The Uber case relates to the gig economy, but it has wider practical implications. It’s a verdict that should inform thinking generally around the use of non-standard working arrangements, both for those who automatically identify themselves as employers and those who don’t. The employment cost of having to reclassify members of the workforce can be high, and it may be prudent to check now that anyone in a non-employee role has been appropriately classified and that contracts indicate accurately the reality of the working relationships involved. We should be delighted to advise further.


‘Bold and unprecedented’. That was the Chancellor’s description of the new 130% super deduction for expenditure on new qualifying plant and machinery announced in the Budget. The headlines were that for every pound invested, tax is cut by up to 25p.

But what are the terms and conditions, how does it sit alongside the usual rules on capital allowances – and is it the give-away it’s been made out to be?

First of all, it’s not available to every business. It’s targeted at companies, not unincorporated businesses. These will have to continue to look to the Annual Investment Allowance (AIA), with its temporarily extended higher £1 million limit for major capital spending up to 31 December 2021.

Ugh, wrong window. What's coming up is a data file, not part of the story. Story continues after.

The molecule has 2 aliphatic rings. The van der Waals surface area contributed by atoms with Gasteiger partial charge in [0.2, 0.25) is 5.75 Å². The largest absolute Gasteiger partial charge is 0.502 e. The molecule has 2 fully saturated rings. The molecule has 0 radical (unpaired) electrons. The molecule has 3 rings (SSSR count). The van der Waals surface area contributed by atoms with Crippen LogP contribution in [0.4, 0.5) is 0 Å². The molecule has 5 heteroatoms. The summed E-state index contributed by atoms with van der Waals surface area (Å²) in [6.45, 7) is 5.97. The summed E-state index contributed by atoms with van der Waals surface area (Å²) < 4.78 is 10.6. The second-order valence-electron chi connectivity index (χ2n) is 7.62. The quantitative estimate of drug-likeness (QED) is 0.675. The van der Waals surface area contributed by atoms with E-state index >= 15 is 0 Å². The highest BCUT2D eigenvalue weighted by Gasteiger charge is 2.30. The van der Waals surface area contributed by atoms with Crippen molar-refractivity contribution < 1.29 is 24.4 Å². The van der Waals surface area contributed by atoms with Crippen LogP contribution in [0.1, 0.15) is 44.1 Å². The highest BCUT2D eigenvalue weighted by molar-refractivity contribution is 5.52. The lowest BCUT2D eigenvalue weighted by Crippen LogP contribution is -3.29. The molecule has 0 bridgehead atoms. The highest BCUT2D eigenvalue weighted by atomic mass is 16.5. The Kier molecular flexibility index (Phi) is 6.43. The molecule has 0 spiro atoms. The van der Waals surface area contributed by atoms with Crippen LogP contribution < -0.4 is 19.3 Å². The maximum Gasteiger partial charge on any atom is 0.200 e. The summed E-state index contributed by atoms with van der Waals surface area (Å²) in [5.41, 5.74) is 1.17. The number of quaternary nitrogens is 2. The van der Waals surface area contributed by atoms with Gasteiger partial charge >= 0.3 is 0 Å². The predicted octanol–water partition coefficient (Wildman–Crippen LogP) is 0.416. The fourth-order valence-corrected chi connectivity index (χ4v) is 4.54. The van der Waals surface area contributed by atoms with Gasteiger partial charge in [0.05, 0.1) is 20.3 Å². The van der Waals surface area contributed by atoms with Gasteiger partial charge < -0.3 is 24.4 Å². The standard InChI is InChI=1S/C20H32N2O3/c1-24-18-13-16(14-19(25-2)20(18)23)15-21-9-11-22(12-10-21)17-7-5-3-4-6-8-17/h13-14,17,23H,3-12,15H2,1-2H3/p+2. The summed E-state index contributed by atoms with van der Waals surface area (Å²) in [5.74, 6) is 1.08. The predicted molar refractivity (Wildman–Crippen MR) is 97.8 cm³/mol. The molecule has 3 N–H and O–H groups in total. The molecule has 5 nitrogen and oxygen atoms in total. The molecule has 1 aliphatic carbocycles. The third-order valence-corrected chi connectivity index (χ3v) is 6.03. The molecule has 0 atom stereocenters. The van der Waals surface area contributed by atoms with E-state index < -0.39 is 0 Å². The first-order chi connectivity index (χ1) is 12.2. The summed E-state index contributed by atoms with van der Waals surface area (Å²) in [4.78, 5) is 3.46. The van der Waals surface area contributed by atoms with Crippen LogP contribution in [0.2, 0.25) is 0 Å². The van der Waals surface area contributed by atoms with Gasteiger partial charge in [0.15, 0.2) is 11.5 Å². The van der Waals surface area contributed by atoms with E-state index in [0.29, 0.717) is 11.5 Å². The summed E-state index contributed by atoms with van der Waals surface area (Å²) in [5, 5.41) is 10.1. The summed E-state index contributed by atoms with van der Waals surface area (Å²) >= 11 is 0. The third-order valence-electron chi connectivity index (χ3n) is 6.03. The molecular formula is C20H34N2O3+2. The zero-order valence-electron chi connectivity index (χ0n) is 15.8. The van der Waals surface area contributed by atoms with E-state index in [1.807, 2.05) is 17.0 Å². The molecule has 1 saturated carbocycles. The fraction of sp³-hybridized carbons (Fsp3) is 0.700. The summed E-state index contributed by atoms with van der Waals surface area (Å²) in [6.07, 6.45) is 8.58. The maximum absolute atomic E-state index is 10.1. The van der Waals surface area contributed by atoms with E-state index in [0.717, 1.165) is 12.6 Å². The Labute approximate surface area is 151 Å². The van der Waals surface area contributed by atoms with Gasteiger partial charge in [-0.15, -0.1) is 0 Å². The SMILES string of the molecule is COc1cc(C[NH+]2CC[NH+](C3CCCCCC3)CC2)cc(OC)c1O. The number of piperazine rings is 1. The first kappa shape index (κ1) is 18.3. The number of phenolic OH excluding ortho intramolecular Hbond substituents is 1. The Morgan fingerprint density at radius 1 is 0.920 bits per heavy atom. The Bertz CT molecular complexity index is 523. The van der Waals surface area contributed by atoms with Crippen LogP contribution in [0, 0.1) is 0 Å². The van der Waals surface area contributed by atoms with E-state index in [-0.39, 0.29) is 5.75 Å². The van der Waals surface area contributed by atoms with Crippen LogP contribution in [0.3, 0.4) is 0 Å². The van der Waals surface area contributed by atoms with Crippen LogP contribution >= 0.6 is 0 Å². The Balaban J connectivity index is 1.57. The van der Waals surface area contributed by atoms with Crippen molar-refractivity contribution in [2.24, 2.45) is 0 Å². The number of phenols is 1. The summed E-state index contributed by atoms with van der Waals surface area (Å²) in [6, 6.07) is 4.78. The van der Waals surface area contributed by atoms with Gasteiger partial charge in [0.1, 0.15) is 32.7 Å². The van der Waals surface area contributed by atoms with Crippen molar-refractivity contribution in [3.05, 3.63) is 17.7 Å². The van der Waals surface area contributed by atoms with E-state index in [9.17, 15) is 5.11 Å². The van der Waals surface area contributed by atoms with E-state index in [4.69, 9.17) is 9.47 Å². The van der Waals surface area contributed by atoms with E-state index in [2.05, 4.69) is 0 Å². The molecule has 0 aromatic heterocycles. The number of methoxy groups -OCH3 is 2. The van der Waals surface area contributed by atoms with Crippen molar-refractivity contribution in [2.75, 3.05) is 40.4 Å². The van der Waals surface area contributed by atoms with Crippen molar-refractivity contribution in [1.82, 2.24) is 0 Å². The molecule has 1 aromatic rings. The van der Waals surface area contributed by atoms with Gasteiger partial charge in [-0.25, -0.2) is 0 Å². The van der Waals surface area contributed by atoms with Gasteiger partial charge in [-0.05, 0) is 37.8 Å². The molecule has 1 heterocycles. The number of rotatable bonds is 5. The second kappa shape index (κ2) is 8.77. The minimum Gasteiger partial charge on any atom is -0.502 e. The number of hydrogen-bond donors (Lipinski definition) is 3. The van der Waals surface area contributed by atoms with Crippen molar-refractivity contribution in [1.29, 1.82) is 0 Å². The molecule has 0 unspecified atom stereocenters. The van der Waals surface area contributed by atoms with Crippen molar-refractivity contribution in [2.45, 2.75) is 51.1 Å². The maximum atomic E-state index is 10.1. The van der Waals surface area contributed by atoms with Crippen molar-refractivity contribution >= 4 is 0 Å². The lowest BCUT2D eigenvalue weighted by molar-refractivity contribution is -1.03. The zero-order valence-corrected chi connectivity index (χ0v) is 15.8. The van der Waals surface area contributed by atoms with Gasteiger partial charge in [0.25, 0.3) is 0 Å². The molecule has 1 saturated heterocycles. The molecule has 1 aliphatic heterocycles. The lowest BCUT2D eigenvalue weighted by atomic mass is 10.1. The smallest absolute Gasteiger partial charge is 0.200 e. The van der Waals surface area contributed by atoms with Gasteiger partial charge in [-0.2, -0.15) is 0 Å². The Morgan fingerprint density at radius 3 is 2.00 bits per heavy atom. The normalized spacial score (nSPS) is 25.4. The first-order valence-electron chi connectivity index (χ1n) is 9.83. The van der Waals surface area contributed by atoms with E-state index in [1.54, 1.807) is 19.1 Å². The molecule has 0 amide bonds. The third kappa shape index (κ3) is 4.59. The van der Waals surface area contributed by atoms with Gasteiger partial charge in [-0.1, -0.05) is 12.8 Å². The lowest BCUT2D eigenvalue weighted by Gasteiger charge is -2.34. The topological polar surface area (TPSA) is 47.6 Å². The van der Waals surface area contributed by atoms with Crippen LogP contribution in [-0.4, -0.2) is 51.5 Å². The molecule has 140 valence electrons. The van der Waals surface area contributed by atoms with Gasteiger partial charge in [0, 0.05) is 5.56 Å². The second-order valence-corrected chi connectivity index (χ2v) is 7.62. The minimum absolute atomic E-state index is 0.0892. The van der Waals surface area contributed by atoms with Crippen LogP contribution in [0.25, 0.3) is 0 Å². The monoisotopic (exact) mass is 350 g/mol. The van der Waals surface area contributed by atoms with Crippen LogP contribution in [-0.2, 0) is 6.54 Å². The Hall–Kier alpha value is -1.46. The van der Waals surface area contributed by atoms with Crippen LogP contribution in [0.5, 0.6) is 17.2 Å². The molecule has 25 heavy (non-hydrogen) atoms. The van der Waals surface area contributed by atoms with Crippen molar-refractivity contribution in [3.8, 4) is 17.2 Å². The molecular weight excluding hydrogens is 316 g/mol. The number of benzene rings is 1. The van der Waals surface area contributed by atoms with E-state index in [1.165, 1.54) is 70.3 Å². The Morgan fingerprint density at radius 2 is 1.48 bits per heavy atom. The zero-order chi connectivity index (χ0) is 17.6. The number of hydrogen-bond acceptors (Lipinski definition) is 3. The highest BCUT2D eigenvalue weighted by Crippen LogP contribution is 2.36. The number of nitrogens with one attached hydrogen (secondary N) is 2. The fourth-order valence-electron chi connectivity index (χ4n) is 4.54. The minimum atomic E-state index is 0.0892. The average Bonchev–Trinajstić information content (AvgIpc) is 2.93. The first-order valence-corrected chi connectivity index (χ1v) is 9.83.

It’s temporary, lasting for two years. And it works by giving first year tax relief in the form of capital allowances for expenditure between 1 April 2021 and 31 March 2023. For assets that would normally qualify for 18% main rate writing down allowances, the super deduction gives first year relief of 130%. Assets normally qualifying for 6% special rate writing down allowances (such as integral features in buildings, like electrical and lighting systems) can qualify for a first year allowance of 50%. But this 50% allowance is likely to be relevant only to companies that have used their AIA. Unlike the AIA, there is no cap on eligible expenditure. The rate of the deduction will be apportioned for a business making eligible expenditure in an accounting period straddling 1 April 2023.

There are exclusions. Plant or machinery must be new, not used or second-hand. Expenditure incurred on contracts entered into before the Budget on 3 March 2021, does not qualify. The general exclusions in existing legislation relating to first year allowances apply. Expenditure on cars, for example, and assets for leasing are excluded. This latter point means commercial landlords may benefit less than the initial publicity for the proposals might have led them to expect. Rules on what happens when the assets are disposed of make the picture more complex. With disposal proceeds treated as a taxable balancing charge, these potentially clawback some of the previous benefits. It will be important to keep records of assets on which the super deduction is claimed so they can be correctly treated on sale.